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ABSTRACT: Cisplatin-based chemotherapy is the first‑line treatment for metastatic urothelial cell carcinoma. However, for cisplatin‑resistant cases, no chemotherapeutic agent has been established as a standard of treatment. This study aimed to investigate the synergistic antitumor effect of ginsenoside Rg3 on cisplatin in cisplatin‑resistant bladder cancer cells (T24R2). T24R2 cells were treated with cisplatin and/or ginsenoside Rg3. Cell viability was assessed by the Cell Counting Kit-8 and clonogenic assays. Synergism between ginsenoside Rg3 and cisplatin was determined when the combination index was <1.0. Flow cytometry was used to evaluate the cell cycle distribution. To estimate the changes of proteins associated with the cell cycle and apoptosis following the treatment of ginsenoside Rg3, western blotting and densitometric assays were performed for caspase-3, -8 and -9, cyclin B1, Bcl-2, Bad, p21 and cytochrome c. The Cell Counting Kit-8 and clonogenic assays showed the synergistic antitumor effect of ginsenoside Rg3 on cisplatin, while the combination index was <1.0, confirming the synergism. Cell cycle alterations at the G2/M phase caused by cisplatin were greater after the combination with ginsenoside Rg3. Western blotting and densitometric assay showed that the expression of Bcl-2 was decreased after the combined treatment of ginsenoside Rg3 and cisplatin, whereas the expression of cytochrome c and caspase-3 were increased, suggesting the activation of the intrinsic apoptotic pathway. In conclusion, ginsenoside Rg3 inhibited the proliferation of cisplatin‑resistant bladder cancer cells in a synergistic manner with cisplatin. Activation of the intrinsic apoptotic pathway and the enhancement of cell cycle alterations are possible explanations for this result.Oncology Reports 08/2014; 32(5). DOI:10.3892/or.2014.3452 · 2.19 Impact Factor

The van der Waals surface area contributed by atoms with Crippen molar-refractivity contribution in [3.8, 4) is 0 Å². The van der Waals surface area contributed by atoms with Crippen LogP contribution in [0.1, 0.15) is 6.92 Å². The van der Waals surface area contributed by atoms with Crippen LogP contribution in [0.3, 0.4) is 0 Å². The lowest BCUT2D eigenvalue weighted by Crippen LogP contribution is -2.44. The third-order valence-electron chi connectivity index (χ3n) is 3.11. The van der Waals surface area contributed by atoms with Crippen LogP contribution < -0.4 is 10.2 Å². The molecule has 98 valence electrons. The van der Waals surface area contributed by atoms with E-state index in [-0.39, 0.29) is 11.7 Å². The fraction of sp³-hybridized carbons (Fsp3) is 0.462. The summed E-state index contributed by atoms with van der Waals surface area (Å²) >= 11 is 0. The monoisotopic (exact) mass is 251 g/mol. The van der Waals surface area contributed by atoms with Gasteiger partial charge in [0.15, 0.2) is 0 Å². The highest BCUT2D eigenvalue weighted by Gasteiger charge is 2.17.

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ABSTRACT: Apoptosis, a physiological process of programmed cell death, is disrupted in various malignancies. It has been exploited as an anti-cancer strategy traditionally by inducing DNA damage with chemotherapy and radiotherapy. With an increased understanding of the intrinsic and extrinsic pathways of apoptosis in recent years, novel approaches of targeting the apoptotic pathways have been tested in pre-clinical and clinical models. There are several early phase clinical trials investigating the therapeutic role of pro-apoptotic agents, both as single agents and in combination. In this review, we examine such treatment strategies, detailing the various compounds currently under clinical investigation, their potential roles in cancer therapeutics, and discussing approaches to their optimal use in the clinic.Critical reviews in oncology/hematology 01/2013; DOI:10.1016/j.critrevonc.2013.12.012 · 5.27 Impact Factor